President Barack Obama visited Ireland on Monday, where he had a Guinness at a pub in Moneygall (the tiny town where his great-great-great-grandfather was born). He remarked that the last time he’d ordered a Guinness in Ireland, during a stopover at Shannon Airport en route to Afghanistan, it was much tastier than any he’d had in the United States. “What I realized is you guys are keeping all the best stuff here,” he concluded. Was the president blarneying his hosts—or is Guinness really better in Ireland?
It is. After the Institute of Food Technologists asked tasters to sample the so-called “black stuff” in 71 bars, 33 cities, and 14 countries over the course of a year, they gave it an average rating of 74 points out of 100 on the Emerald Isle, about 20 points higher than it got anywhere else. “This difference remained statistically significant after adjusting for researcher, pub ambience, [and] Guinness appearance,” the researchers noted.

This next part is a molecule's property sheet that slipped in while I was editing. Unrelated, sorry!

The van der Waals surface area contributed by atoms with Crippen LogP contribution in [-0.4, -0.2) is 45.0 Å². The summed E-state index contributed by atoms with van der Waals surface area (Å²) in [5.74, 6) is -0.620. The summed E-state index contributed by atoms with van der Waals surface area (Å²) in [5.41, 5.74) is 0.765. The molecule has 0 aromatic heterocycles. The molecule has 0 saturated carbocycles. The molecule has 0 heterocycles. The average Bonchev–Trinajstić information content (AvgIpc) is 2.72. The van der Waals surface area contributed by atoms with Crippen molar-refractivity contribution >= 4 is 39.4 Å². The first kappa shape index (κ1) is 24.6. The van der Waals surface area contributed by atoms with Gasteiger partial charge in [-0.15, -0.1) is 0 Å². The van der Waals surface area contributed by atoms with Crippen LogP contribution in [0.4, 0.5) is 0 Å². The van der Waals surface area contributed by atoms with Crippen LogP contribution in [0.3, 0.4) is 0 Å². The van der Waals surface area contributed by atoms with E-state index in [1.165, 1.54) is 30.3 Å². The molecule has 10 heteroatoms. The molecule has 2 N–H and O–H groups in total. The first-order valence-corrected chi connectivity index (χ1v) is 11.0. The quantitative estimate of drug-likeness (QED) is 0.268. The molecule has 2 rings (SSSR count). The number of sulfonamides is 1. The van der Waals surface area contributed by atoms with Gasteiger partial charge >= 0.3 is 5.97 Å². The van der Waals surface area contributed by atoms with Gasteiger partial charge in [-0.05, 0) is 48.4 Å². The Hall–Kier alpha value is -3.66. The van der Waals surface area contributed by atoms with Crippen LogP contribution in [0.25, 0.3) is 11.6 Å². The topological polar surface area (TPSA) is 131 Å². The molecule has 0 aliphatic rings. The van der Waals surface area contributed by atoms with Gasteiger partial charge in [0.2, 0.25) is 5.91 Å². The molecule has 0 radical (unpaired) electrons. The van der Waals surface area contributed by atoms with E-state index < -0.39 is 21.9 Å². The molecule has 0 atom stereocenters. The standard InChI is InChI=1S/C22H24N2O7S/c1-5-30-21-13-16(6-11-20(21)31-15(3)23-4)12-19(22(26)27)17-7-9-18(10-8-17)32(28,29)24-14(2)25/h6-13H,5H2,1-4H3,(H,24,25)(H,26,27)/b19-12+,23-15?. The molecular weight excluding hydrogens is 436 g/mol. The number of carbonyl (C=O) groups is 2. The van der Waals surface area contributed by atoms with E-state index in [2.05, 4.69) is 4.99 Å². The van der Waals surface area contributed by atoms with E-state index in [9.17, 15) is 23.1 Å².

Freshness is the key factor. Beer is liquid bread, or so the saying goes—both are made out of grains and rich in carbohydrates—and just like a baguette, the fresher beer is, the more delicious it tastes. (Wherever you are, order the kind from the closest brewery, the experts advise.) All Guinness sold in Ireland, the United Kingdom, and North America is made in Dublin—so the time it takes for a keg to cross the Atlantic puts it at an immediate disadvantage. What’s more, since your average Irish watering hole probably sells more Guinness than its American counterpart, the chances are that much higher that a patron there will get a pour from a fresh keg. Regularly cleaning taps and draft lines also helps keep taste at its peak, as the Irish know; when the machinery isn’t thoroughly rinsed, old beer can accumulate and degrade, so that the alcohol in it becomes vinegary. Bacteria and mold can form, too.
Additionally, several beer experts told the Explainer that a publican outside of Ireland is more likely to use an inferior combination of carbonating gases. A proper pint, which has a carbonation level about half that of a normal beer, is served using a precise blend of carbon dioxide and nitrogen. The former accentuates some of the sharper components of the brew. Nitrogen, used primarily to stabilize the head, adds creaminess while mellowing the taste of the roasted barley that gives Guinness its coffee-like flavor (and dark color).